Background Although immune checkpoint inhibitors (ICIs) have demonstrated activity in triple-negative breast cancer (TNBC),1 2 it is unclear how to best treat patients who progress on ICI or are ineligible for treatment. Given clinical evidence of synergy between ICI and radiotherapy (RT),3 4 we used single-cell RNA sequencing (scRNA-seq) to understand how ICI reprograms the immune response to RT and to identify novel pathways of immune resistance that restrain the local and systemic efficacy of combination therapy.
Methods C57BL/6 mice bearing orthotopic EO771 tumors, a syngeneic model for TNBC, were treated with ICI (anti-PD-1/CD47) or neutralizing antibodies (anti-Ly6G/Gr-1) by intraperitoneal injections. Tumors were treated with ablative RT (16 Gy x 1 fraction) using the X-RAD SmART platform with CT image-guidance. scRNA-seq and CITE-seq analyses of the immune microenvironment were performed by Seurat and BBrowser (v3.0, Bioturing).
Results Using scRNA-seq, we found that anti-PD-1 reprogrammed the immune response to RT by shifting TAMs from a lipid-associated phenotype (APOE, FABP5) to an M1-like interferon-primed state (ISG15, CXCL10). Notably, anti-PD-1 also promoted the late-stage recruitment of intratumoral neutrophils. Given that neutrophils promote resistance to RT in other models,5 we eliminated neutrophils from tumors using two separate antibodies, anti-Ly6G and anti-Gr-1. Compared to ICI-RT alone, neutrophil depletion improved local tumor control and overall survival in mice with advanced tumors (P<0.001). To avoid indiscriminate neutrophil depletion, we tested alternative immune targeting approaches. Driven by our observation that TAMs upregulated several innate immune checkpoints (e.g., SIRPα) following RT on scRNA-seq and flow cytometry, we demonstrated that disruption of CD47-SIRPα by anti-CD47 enhanced the antitumor response to ICI-RT by improving tumor control and survival (P<0.001). Using scRNA-seq, we found that anti-CD47 eliminated an entire cluster of chronically-inflamed TAMs expressing several NF-κB (IL1A, SOD2) genes and chemokines (CCL3, CXCL1). Anti-CD47 was also associated with increased recruitment of central memory TCF7+ T cells and CD19+ B cells. Lastly, anti-CD47 reduced intratumoral neutrophils and specifically eliminated a cluster of neutrophils enriched for markers of PMN-MDSCs (S100a8, WFDC17).6 Given that these PMN-MDSCs expressed several markers of ferroptosis (TFRC, PTGS2),7 we showed that small molecule inhibition of ferroptosis significantly enhanced the antitumor efficacy of ICI-RT (P<0.001).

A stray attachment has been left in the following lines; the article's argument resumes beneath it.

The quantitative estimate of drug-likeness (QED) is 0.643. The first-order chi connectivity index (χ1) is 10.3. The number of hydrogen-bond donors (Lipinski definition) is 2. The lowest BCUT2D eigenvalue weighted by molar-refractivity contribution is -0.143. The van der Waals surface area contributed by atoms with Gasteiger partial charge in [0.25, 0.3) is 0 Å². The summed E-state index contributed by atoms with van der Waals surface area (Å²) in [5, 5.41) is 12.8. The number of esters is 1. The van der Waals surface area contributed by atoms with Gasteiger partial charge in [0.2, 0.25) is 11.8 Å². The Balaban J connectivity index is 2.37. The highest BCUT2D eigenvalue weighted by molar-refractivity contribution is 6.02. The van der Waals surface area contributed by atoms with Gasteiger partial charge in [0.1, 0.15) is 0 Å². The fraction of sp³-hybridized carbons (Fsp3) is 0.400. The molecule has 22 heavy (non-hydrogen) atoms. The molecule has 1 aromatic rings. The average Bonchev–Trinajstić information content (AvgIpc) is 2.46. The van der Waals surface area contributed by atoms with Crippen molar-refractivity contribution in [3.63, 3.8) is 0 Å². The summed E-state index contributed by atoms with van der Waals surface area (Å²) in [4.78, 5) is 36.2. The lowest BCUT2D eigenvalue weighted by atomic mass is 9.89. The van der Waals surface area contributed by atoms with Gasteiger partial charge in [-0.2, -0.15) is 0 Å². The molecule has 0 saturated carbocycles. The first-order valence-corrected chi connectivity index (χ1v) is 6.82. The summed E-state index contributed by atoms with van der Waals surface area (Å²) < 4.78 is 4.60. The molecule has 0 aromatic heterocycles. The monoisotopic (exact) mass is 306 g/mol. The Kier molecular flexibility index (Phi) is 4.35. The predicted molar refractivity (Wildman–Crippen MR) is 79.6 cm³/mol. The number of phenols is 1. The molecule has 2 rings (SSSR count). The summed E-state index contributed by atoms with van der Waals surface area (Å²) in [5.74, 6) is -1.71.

Conclusions Collectively, our data indicate that innate immune cells, in particular neutrophils and chronically-inflamed TAMs, promote resistance to ICI-RT in the EO771 model of TNBC. Inhibition of CD47-SIRPα is a novel and promising therapeutic strategy to overcoming immune resistance by eliminating PMN-MDSCs and reprogramming TAMs.
Acknowledgements This project was supported in part by Cedars-Sinai Cancer, the Department of Radiation Oncology, and the ABR Holman Program. Funding was through the CTSI Clinical Scholar Grant, UL1TR001881 CTSI Core Voucher Award, and Conquer Cancer Young Investigator Award.
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Ethics Approval All animal experiments were conducted on a protocol approved by the Cedars-Sinai Medical Center Institutional Animal Use and Care Committee (Protocol number 8905).
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